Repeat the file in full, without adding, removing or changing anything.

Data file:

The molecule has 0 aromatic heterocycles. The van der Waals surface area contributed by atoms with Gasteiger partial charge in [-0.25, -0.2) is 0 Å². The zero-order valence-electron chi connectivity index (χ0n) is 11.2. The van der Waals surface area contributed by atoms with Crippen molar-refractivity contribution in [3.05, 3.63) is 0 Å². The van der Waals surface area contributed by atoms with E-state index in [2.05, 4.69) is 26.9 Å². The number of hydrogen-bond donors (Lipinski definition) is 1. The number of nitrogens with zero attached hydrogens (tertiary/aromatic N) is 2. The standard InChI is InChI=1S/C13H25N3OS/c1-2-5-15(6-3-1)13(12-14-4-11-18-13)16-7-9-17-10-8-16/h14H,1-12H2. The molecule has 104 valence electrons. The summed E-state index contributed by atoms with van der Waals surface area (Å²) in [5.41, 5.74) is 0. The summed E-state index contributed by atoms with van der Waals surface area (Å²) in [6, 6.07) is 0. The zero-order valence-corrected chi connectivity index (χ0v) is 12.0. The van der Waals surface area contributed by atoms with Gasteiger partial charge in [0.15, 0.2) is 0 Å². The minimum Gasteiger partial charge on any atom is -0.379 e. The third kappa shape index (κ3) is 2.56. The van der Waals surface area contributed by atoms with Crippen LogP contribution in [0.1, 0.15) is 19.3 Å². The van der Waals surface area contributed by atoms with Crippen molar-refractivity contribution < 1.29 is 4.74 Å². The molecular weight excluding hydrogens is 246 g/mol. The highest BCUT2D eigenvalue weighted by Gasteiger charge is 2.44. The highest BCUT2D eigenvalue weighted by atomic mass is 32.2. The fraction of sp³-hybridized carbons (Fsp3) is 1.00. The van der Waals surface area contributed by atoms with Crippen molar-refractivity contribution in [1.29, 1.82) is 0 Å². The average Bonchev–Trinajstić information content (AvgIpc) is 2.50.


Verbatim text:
The molecule has 0 aromatic heterocycles. The van der Waals surface area contributed by atoms with Gasteiger partial charge in [-0.25, -0.2) is 0 Å². The zero-order valence-electron chi connectivity index (χ0n) is 11.2. The van der Waals surface area contributed by atoms with Crippen molar-refractivity contribution in [3.05, 3.63) is 0 Å². The van der Waals surface area contributed by atoms with E-state index in [2.05, 4.69) is 26.9 Å². The number of hydrogen-bond donors (Lipinski definition) is 1. The number of nitrogens with zero attached hydrogens (tertiary/aromatic N) is 2. The standard InChI is InChI=1S/C13H25N3OS/c1-2-5-15(6-3-1)13(12-14-4-11-18-13)16-7-9-17-10-8-16/h14H,1-12H2. The molecule has 104 valence electrons. The summed E-state index contributed by atoms with van der Waals surface area (Å²) in [5.41, 5.74) is 0. The summed E-state index contributed by atoms with van der Waals surface area (Å²) in [6, 6.07) is 0. The zero-order valence-corrected chi connectivity index (χ0v) is 12.0. The van der Waals surface area contributed by atoms with Gasteiger partial charge in [0.15, 0.2) is 0 Å². The minimum Gasteiger partial charge on any atom is -0.379 e. The third kappa shape index (κ3) is 2.56. The van der Waals surface area contributed by atoms with Crippen LogP contribution in [0.1, 0.15) is 19.3 Å². The van der Waals surface area contributed by atoms with Crippen molar-refractivity contribution < 1.29 is 4.74 Å². The molecular weight excluding hydrogens is 246 g/mol. The highest BCUT2D eigenvalue weighted by Gasteiger charge is 2.44. The highest BCUT2D eigenvalue weighted by atomic mass is 32.2. The fraction of sp³-hybridized carbons (Fsp3) is 1.00. The van der Waals surface area contributed by atoms with Crippen molar-refractivity contribution in [1.29, 1.82) is 0 Å². The average Bonchev–Trinajstić information content (AvgIpc) is 2.50.